Saint Elizabeth Regional Medical Center Partners with Nebraska Wesleyan on Nurse EducationNovember 11 2013
LINCOLN, Neb. — Leaders at Saint Elizabeth Regional Medical Center and Nebraska Wesleyan University are excited to announce a new corporate partnership that will advance nursing education and ultimately improve health care in Lincoln.
Nebraska Wesleyan is offering its Registered Nurse to Bachelor's degree in nursing (BSN) program onsite at Saint Elizabeth Regional Medical Center. Classes are offered once a week at the hospital, and are taught by NWU faculty. Saint Elizabeth executive leaders are invited to instruct classes as guest lecturers.
“This is a great example of community leaders coming together to meet each other’s needs,” said Elizabeth McLeod Walls, Dean of University College, which oversees Nebraska Wesleyan’s adult and graduate programs. “Nebraska Wesleyan has a long-standing commitment to nursing education and the liberal arts, and this is an excellent opportunity to provide additional pathways for nurses.”
Twenty-six nurses have already enrolled in the program, but that number is expected to rise as more Saint Elizabeth nurses hear about the convenience of the program.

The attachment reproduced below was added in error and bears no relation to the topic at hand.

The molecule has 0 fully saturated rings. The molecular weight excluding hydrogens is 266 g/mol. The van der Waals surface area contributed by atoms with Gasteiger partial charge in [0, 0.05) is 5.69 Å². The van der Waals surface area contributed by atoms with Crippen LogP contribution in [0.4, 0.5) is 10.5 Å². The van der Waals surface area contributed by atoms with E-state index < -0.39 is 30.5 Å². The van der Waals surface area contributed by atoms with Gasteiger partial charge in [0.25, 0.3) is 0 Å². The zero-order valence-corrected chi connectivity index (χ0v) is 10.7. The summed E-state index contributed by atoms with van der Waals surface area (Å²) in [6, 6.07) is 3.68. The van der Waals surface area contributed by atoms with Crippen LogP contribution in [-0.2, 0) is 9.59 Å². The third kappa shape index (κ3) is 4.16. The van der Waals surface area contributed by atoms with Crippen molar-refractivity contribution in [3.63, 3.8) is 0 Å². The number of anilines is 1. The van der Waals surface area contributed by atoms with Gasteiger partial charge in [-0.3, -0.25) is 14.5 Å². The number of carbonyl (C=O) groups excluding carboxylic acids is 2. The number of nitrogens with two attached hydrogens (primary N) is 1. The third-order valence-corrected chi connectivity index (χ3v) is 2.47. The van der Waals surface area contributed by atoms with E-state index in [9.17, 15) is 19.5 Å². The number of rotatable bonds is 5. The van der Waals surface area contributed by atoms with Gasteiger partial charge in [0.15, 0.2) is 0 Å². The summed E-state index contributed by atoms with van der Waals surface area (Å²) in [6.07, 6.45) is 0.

“Saint Elizabeth strongly supports advanced education. We are thrilled to be partnering with Nebraska Wesleyan to provide our nurses with quality, educational opportunities right at our hospital,” said Libby Raetz, vice president of nursing and chief nursing officer of Saint Elizabeth Regional Medical Center.
Saint Elizabeth has been recognized as a Magnet hospital for excellence in nursing since 2004. By 2020, a goal of Saint Elizabeth is to have 80 percent of their nurses achieve a BSN or higher, a recommendation by the Institute of Medicine and a Magnet hospital guideline.
“Advanced education and nursing excellence go hand-in-hand. Higher education in nursing has shown to improve patient outcomes, and, at Saint Elizabeth, we want to offer our patients the best possible care,” adds Raetz.
The new partnership marks another expansion in NWU’s adult nursing program. Last year the university began a partnership with Iowa Western Community College (IWCC) where nursing classes are offered at IWCC’s campuses in Council Bluffs and Clarinda, Iowa. The nursing program for adults is also offered at NWU’s Lincoln campus and Omaha site.